Let’s hope this isn’t what she is saying when she says that scrutiny of the Fed (ha!) in the 1970s was the reason for stagflation. I mean they must be REALLY scared of an audit to float that line. I’m actually surprised.
For the record even Keynesian witch doctors understand that they created the malaise of the 1970s. It is their great failure. That the 70s funk (the economic kind not the good, musical kind) was because the public knew too much about the secret workings of the Fed in the 1970s is ridiculous. It’s more than ridiculous.
But what Yellen is doing here could be considered a modified version of what the Wall Street banks pulled in 2008, when they argued that if we the taxpayers didn’t bail them out, the world would end. (It wouldn’t have, but some of the banks would have inflicted some intentional pain on their way down.)
Again, let’s hope this isn’t what Janet Yellen is trying to say to Congress and the American people in a veiled way. Perhaps her concern is legitimate. (If probably wrong.)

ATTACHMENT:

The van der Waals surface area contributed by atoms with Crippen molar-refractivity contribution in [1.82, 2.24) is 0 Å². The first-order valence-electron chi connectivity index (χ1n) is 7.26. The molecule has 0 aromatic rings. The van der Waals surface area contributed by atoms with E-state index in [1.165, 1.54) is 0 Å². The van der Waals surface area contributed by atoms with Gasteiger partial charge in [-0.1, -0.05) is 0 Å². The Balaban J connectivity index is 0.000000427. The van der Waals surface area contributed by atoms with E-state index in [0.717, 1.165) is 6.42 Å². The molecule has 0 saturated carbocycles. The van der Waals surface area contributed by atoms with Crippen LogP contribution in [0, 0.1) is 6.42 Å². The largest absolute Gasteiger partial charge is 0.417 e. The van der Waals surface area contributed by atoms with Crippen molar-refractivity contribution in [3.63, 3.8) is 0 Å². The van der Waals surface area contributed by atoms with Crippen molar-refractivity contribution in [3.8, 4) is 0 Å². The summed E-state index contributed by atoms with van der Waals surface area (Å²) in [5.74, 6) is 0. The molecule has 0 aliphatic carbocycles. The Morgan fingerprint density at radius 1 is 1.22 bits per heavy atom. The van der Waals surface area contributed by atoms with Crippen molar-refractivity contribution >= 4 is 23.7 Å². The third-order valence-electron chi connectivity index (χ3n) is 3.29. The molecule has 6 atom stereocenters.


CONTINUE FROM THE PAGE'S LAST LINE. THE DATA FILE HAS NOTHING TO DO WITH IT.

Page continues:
The Fed is to be independent yes (according to its charter), but it is NOT sovereign. There’s a big difference.
(From The Washington Examiner)
Federal Reserve Chairwoman Janet Yellen invoked the Great Inflation of the 1960s and 1970s in pushing back Tuesday against a congressional proposal to subject the central bank to an audit of its monetary policy.
That ugly episode, in which inflation soared into the double digits and pushed up interest rates, was one of the biggest black marks in the Fed’s 102-year history. Yellen blamed it on pressure from Congress, which she said would follow legislation to audit monetary policy proposed by Sen. Rand Paul, R-Ky.
“I would remind you that in the early ’70s, when inflation built and became an endemic problem in the U.S. economy, history suggests that there was a political pressure on the Fed that interfered with its decision-making,” Yellen told lawmakers Tuesday.